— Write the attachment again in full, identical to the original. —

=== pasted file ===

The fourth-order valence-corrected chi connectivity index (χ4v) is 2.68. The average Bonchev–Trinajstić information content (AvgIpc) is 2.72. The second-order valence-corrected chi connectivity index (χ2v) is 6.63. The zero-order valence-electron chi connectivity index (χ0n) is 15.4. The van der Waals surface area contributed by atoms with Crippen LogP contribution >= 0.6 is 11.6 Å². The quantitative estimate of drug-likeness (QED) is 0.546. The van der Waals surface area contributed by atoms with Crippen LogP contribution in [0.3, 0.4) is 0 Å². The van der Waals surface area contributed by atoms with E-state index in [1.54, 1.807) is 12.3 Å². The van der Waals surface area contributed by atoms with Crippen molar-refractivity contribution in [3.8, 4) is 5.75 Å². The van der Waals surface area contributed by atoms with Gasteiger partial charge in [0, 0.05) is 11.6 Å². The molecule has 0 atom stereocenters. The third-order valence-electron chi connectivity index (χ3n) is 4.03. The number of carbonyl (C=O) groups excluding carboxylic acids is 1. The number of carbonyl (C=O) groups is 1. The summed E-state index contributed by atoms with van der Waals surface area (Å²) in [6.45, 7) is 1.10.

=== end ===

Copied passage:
The fourth-order valence-corrected chi connectivity index (χ4v) is 2.68. The average Bonchev–Trinajstić information content (AvgIpc) is 2.72. The second-order valence-corrected chi connectivity index (χ2v) is 6.63. The zero-order valence-electron chi connectivity index (χ0n) is 15.4. The van der Waals surface area contributed by atoms with Crippen LogP contribution >= 0.6 is 11.6 Å². The quantitative estimate of drug-likeness (QED) is 0.546. The van der Waals surface area contributed by atoms with Crippen LogP contribution in [0.3, 0.4) is 0 Å². The van der Waals surface area contributed by atoms with E-state index in [1.54, 1.807) is 12.3 Å². The van der Waals surface area contributed by atoms with Crippen molar-refractivity contribution in [3.8, 4) is 5.75 Å². The van der Waals surface area contributed by atoms with Gasteiger partial charge in [0, 0.05) is 11.6 Å². The molecule has 0 atom stereocenters. The third-order valence-electron chi connectivity index (χ3n) is 4.03. The number of carbonyl (C=O) groups excluding carboxylic acids is 1. The number of carbonyl (C=O) groups is 1. The summed E-state index contributed by atoms with van der Waals surface area (Å²) in [6.45, 7) is 1.10.